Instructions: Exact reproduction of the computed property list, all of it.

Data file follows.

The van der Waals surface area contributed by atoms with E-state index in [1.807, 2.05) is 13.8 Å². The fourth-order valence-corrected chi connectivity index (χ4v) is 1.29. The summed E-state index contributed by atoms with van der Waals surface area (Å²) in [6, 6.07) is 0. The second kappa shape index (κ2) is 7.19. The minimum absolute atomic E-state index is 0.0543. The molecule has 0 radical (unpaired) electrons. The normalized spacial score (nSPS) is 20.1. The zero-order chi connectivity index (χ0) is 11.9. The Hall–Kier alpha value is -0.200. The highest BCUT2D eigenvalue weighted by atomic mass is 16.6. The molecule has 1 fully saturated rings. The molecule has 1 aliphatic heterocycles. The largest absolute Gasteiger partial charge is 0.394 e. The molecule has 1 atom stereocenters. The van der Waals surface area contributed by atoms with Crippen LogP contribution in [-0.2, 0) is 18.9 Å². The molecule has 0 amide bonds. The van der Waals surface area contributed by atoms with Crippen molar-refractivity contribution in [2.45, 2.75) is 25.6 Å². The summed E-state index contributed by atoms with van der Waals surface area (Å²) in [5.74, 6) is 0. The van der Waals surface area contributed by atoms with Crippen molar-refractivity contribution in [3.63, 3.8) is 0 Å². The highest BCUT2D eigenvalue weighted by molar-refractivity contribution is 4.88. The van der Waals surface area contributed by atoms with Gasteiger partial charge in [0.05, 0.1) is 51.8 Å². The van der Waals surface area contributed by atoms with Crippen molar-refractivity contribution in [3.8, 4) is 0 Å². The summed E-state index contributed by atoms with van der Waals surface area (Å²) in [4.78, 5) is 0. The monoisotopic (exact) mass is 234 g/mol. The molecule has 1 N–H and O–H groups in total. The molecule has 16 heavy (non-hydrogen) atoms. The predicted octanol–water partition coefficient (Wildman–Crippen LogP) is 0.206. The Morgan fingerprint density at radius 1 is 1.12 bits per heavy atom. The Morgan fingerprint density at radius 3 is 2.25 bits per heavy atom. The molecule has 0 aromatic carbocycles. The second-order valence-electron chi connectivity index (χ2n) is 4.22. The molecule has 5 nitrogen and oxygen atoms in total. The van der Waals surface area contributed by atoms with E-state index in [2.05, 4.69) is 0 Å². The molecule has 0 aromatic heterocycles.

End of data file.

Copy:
The van der Waals surface area contributed by atoms with E-state index in [1.807, 2.05) is 13.8 Å². The fourth-order valence-corrected chi connectivity index (χ4v) is 1.29. The summed E-state index contributed by atoms with van der Waals surface area (Å²) in [6, 6.07) is 0. The second kappa shape index (κ2) is 7.19. The minimum absolute atomic E-state index is 0.0543. The molecule has 0 radical (unpaired) electrons. The normalized spacial score (nSPS) is 20.1. The zero-order chi connectivity index (χ0) is 11.9. The Hall–Kier alpha value is -0.200. The highest BCUT2D eigenvalue weighted by atomic mass is 16.6. The molecule has 1 fully saturated rings. The molecule has 1 aliphatic heterocycles. The largest absolute Gasteiger partial charge is 0.394 e. The molecule has 1 atom stereocenters. The van der Waals surface area contributed by atoms with Crippen LogP contribution in [-0.2, 0) is 18.9 Å². The molecule has 0 amide bonds. The van der Waals surface area contributed by atoms with Crippen molar-refractivity contribution in [2.45, 2.75) is 25.6 Å². The summed E-state index contributed by atoms with van der Waals surface area (Å²) in [5.74, 6) is 0. The van der Waals surface area contributed by atoms with Crippen molar-refractivity contribution in [3.63, 3.8) is 0 Å². The highest BCUT2D eigenvalue weighted by molar-refractivity contribution is 4.88. The van der Waals surface area contributed by atoms with Gasteiger partial charge in [0.05, 0.1) is 51.8 Å². The van der Waals surface area contributed by atoms with Crippen molar-refractivity contribution in [3.8, 4) is 0 Å². The summed E-state index contributed by atoms with van der Waals surface area (Å²) in [4.78, 5) is 0. The monoisotopic (exact) mass is 234 g/mol. The molecule has 1 N–H and O–H groups in total. The molecule has 16 heavy (non-hydrogen) atoms. The predicted octanol–water partition coefficient (Wildman–Crippen LogP) is 0.206. The Morgan fingerprint density at radius 1 is 1.12 bits per heavy atom. The Morgan fingerprint density at radius 3 is 2.25 bits per heavy atom. The molecule has 0 aromatic carbocycles. The second-order valence-electron chi connectivity index (χ2n) is 4.22. The molecule has 5 nitrogen and oxygen atoms in total. The van der Waals surface area contributed by atoms with E-state index in [2.05, 4.69) is 0 Å². The molecule has 0 aromatic heterocycles.